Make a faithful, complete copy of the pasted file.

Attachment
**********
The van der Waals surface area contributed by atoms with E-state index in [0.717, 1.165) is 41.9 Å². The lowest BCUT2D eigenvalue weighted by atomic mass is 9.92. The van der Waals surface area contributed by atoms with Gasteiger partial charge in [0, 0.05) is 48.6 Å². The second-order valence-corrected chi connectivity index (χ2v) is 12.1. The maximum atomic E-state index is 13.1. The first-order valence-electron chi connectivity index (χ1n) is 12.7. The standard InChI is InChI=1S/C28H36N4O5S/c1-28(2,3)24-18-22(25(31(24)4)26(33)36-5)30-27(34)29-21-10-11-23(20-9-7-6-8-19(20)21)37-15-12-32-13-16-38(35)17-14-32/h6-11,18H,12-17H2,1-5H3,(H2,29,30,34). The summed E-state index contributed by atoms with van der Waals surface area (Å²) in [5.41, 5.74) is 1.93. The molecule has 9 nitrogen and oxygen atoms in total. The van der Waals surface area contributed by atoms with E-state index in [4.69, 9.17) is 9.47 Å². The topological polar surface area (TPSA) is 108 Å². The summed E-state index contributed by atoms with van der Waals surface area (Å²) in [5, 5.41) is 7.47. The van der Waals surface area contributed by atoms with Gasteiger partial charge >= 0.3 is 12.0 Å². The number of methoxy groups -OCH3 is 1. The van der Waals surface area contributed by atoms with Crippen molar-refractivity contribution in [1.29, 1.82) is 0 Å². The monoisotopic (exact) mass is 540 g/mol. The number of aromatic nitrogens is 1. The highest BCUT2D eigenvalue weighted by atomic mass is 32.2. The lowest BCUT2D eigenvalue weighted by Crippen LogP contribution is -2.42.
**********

The van der Waals surface area contributed by atoms with E-state index in [0.717, 1.165) is 41.9 Å². The lowest BCUT2D eigenvalue weighted by atomic mass is 9.92. The van der Waals surface area contributed by atoms with Gasteiger partial charge in [0, 0.05) is 48.6 Å². The second-order valence-corrected chi connectivity index (χ2v) is 12.1. The maximum atomic E-state index is 13.1. The first-order valence-electron chi connectivity index (χ1n) is 12.7. The standard InChI is InChI=1S/C28H36N4O5S/c1-28(2,3)24-18-22(25(31(24)4)26(33)36-5)30-27(34)29-21-10-11-23(20-9-7-6-8-19(20)21)37-15-12-32-13-16-38(35)17-14-32/h6-11,18H,12-17H2,1-5H3,(H2,29,30,34). The summed E-state index contributed by atoms with van der Waals surface area (Å²) in [5.41, 5.74) is 1.93. The molecule has 9 nitrogen and oxygen atoms in total. The van der Waals surface area contributed by atoms with E-state index in [4.69, 9.17) is 9.47 Å². The topological polar surface area (TPSA) is 108 Å². The summed E-state index contributed by atoms with van der Waals surface area (Å²) in [5, 5.41) is 7.47. The van der Waals surface area contributed by atoms with Gasteiger partial charge >= 0.3 is 12.0 Å². The number of methoxy groups -OCH3 is 1. The van der Waals surface area contributed by atoms with Crippen molar-refractivity contribution in [1.29, 1.82) is 0 Å². The monoisotopic (exact) mass is 540 g/mol. The number of aromatic nitrogens is 1. The highest BCUT2D eigenvalue weighted by atomic mass is 32.2. The lowest BCUT2D eigenvalue weighted by Crippen LogP contribution is -2.42.